To share or not to share: code sharing in social science
Bio: Louise Corti is Head of Insights, Development and Impact for the Secure Research Service, at the Office for National Statistics (ONS), joining this year. For 20 years she was Associate Director at the UK Data Archive, UK Data Service, where she directed a range of operations across the research and data lifecycle concerning the sharing, curation and reuse of data in the social sciences. Louise has sat on a number of international advisory boards for social science data services and is co-author of the handbook on Managing and Sharing Research Data: A Guide to Good Practice.
Bio: "Felix Ritchie is an applied economist, at UWE since 2012 following a varied career in the public and private sectors as well as academia. His main research interests are: - labour economics, especially low pay and career transitions - data governance - data access and management - data quality - statistical disclosure control"
Bio: "Martin is Director of Research Engineering at the Turing, leading a team of research software engineers and research data scientists working with researchers to increase the impact of research software and data science analyses by making these reusable, reliable and robust. Martin has a strong interest in enabling researchers to work safely, securely and productively with sensitive data, co-leading work on the Institute's cloud-based secure research environment, as well as a project evaluating techniques for generating synthetic datasets, to understand if these can effectively replace more sensitive datasets for some aspects of the data science analysis workflow. He also has a strong interest in reproducible research and, as a member of the Turing Way community and the Institute's Tools, Practices and Systems programme, is working to improve the tools and working practices available at the Turing to make it easier for researchers to work reproducibly."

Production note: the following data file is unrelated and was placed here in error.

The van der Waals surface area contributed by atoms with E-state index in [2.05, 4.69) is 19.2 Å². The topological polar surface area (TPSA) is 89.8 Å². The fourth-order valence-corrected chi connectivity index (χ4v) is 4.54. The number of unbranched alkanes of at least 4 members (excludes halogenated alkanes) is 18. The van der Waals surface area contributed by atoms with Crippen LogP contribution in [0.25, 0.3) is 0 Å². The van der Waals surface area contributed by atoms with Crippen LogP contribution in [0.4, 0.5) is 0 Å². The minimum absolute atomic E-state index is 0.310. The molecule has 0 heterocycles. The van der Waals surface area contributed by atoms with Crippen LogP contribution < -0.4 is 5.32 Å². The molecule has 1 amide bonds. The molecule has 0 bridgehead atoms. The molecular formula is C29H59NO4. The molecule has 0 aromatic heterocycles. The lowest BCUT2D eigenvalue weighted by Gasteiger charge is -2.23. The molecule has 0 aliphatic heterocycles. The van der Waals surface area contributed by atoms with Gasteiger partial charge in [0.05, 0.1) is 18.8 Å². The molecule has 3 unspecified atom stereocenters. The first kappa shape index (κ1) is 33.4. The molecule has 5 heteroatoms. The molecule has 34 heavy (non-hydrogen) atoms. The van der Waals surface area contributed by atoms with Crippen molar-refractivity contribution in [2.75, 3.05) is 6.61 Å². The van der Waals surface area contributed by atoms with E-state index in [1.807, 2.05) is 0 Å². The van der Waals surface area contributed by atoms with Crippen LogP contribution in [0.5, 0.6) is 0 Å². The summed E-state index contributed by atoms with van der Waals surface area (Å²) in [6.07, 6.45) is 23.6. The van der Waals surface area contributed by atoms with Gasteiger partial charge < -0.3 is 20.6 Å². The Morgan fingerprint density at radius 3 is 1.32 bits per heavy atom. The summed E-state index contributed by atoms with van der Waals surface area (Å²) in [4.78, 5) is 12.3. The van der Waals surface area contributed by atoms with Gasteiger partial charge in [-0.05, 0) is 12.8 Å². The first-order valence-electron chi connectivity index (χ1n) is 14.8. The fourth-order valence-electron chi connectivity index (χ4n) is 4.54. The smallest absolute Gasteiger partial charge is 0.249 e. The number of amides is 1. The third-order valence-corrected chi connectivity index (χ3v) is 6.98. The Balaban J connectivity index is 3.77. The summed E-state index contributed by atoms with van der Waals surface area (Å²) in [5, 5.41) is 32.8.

Sharing code in quantitative social science is good research practice but is still limited. Researchers benefit from publishing code that underpins their analytic findings; helping to demonstrate trust and reproducibility. Researchers benefit from having access to syntax for derived variables created by data owners; and to code repositories on which to build new code.
How can we facilitate and encourage better sharing practices? Voluntarily sharing is a first positive step; but how far should we go towards validating code or mandating reproducibility? How can we best support capacity building in this area? What about the challenges of reproducing work undertaken in safe havens; where data access may be limited?
Professor Felix Ritchie; Professor of Applied Economics; University of West England and Martin O’Reilly; Director of Research Engineering; Alan Turing Institute will present their views in conversation with Louise Corti; Head of Insights; Impact and Development; Office for National Statistics.
Please see our blog post and transcript of this session.